-Always do your own independent research about everything. Never take someone else’s opinion as canon(truth).
-Always do research on a topic before tweeting or Facebooking about said topic. This is an easy way to avoid looking like you have the intelligence of a doorknob. It’s okay to tell someone “I couldn’t tell you my opinion because I don’t know enough about the topic to have an informed opinion.”
-Adding an “s” to words like “toward” and “anyway” is the British way of spelling those words, and I like feeling British, no matter how many red marks are on my stories.
-You’ll meet few people in college who you actually want to stay in touch with.
-People like weird things. I wrote a story about a support group for cannibals and my class really liked it. I’ll post it soon.
-Professors aren’t always right or helpful. Some just suck. Although, some professors are amazing, intelligent creatures who you don’t always believe are human because they’re so smart and inspiring.
-Be curious and open to others’ opinions. Not everyone’s right, but everyone has a different point of view which further helps to round yours.
-I really like words. “Recalcitrant,” which means resisting authority, is an amazing word because each “c” is pronounced differently.
-Goodbye columns are easier to write if you write them like the The Hobbit. I wrote one for Herald and you should read it here. I’m extremely proud of it.
I did amazing things in college, especially working at the Western Herald. It’s the busiest I’ve ever been in life, but also the most rewarding and surprising. I was one of the lead reporters for our most controversial story, and I made many connections. I love my coworkers dearly and will miss them very much. There were no tears during graduation. I was too busy trying to figure out where to hide my phone. However, I almost cried during my last day of work. I might cry driving home later this week, but that’s okay. I’ll probably be sobbing and scream-singing Taylor Swift in the car.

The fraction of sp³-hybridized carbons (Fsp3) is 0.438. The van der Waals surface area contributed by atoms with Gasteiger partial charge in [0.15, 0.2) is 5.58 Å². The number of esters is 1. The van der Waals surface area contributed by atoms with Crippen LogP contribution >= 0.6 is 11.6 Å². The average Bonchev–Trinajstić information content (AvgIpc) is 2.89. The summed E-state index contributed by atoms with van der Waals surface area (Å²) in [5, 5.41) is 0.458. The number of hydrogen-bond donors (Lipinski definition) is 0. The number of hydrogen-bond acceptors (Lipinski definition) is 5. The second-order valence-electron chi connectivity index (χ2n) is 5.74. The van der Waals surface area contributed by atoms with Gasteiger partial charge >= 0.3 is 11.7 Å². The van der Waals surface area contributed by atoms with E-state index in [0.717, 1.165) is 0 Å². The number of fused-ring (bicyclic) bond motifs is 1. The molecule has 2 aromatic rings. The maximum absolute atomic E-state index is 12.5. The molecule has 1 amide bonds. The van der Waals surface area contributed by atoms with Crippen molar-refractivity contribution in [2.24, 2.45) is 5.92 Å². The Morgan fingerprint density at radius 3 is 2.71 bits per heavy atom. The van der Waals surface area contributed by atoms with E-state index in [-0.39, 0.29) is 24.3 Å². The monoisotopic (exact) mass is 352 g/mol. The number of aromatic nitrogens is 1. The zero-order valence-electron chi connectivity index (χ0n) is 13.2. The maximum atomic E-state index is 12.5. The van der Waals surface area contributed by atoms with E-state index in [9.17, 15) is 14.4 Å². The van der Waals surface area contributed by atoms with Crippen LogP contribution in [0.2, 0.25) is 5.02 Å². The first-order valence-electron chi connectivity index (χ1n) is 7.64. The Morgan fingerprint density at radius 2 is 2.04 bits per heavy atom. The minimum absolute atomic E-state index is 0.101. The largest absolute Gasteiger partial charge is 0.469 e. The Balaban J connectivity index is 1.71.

I start my job, *ahem* career, at Tri-County Times with a 401(k) plan, legal documents and everything on May 11, next Monday. It feels so adult and completely different from the past 21 years of my life. Yes, I’m excited.
Everyone keeps telling me congratulations on graduating, but all I think of is my first assignment for TCT. I’m looking forward to working and not being in a classroom.
I always think far ahead. In a few months, I plan on finishing my first 13-episode TV show, and in a year, I plan on finishing my first book. Yes, I know it’s a challenging field. No, it does not deter me. I have goals, ideas, aspirations, perspiration, and perseverance. I will be successful.
Like everything in life, I never know how to end things and I don’t believe in goodbyes. I’ll just leave you all with this picture of Zach and me after graduation, trying to catch confetti. He ate a piece and it was hilarious.